In the East End of London, the Whitechapel Mission tirelessly provides the invaluable service that has been its purpose since its earliest incarnation as the Working Lads’ Institute and Home. With the aim of offering shelter, food and rehabilitation to young men who often had few options but petty crime, the Institute gave them an opportunity to prove themselves to be diligent and constructive members of society by encouraging them to aid the city’s most unfortunate dwellers. As a reward for their service, they would leave with glowing references and the full endorsement of the Institute.
The Working Lads’ Institute and Home was founded by the merchant and philanthropist, Henry Hill, in 1876, with the original premises at The Mount, Whitechapel Road. In 1885, the Institute was moved to a new building with an address at 285 Whitechapel Road, which even had a library, swimming baths and a gymnasium. Lads were also allowed to put on musical shows and plays, to which members of the public were invited to attend.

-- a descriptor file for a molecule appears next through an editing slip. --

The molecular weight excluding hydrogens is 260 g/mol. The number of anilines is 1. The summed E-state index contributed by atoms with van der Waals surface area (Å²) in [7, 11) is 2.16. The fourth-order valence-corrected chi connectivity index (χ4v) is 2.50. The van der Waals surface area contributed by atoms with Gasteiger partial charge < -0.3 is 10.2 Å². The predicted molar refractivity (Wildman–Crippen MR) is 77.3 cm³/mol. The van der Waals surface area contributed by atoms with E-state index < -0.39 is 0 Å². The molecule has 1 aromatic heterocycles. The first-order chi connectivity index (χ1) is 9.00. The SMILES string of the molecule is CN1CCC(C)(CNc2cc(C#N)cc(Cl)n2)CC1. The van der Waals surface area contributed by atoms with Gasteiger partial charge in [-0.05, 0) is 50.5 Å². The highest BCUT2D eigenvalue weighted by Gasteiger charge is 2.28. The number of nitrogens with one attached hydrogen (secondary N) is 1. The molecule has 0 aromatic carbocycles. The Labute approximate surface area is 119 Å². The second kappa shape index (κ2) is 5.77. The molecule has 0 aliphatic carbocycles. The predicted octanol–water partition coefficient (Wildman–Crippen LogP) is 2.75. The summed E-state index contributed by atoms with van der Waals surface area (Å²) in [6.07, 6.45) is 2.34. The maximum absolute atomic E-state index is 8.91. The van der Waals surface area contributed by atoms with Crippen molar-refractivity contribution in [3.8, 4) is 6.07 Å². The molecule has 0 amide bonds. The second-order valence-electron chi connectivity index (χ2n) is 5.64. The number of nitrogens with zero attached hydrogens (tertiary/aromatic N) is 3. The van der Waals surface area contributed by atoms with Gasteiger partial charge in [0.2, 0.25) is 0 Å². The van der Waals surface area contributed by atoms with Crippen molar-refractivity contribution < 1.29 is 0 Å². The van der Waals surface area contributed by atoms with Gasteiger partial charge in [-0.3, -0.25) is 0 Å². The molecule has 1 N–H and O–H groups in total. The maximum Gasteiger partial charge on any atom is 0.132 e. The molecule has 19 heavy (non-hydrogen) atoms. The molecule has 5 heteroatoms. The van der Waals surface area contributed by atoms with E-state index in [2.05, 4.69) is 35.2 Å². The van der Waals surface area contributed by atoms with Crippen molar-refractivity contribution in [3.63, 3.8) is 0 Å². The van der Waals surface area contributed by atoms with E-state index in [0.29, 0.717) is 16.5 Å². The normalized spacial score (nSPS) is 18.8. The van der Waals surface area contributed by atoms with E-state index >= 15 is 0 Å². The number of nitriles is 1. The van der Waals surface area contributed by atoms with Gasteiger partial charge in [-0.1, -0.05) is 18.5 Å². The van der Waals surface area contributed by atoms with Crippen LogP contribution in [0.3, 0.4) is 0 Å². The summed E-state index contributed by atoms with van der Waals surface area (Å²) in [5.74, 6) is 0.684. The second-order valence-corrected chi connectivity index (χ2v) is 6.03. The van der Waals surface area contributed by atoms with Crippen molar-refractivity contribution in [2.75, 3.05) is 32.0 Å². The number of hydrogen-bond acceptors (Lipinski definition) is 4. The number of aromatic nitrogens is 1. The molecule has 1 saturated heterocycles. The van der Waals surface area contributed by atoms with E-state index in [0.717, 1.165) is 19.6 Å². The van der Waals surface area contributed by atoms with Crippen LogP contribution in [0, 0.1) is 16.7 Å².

Several years later, the Institute would become associated with Jack the Ripper case when the inquests for the murders, of Polly Nichols and Annie Chapman were held there. Following the inquest into the murder of Frances Coles (not thought to be a Ripper victim) was conducted there in 1891, it was reported that the governor of the Institute was so annoyed by the large and noisy crowds who turned up to hear the gruesome details, that he ordered the coroner, Wynne Baxter, to find an alternative site. Continue reading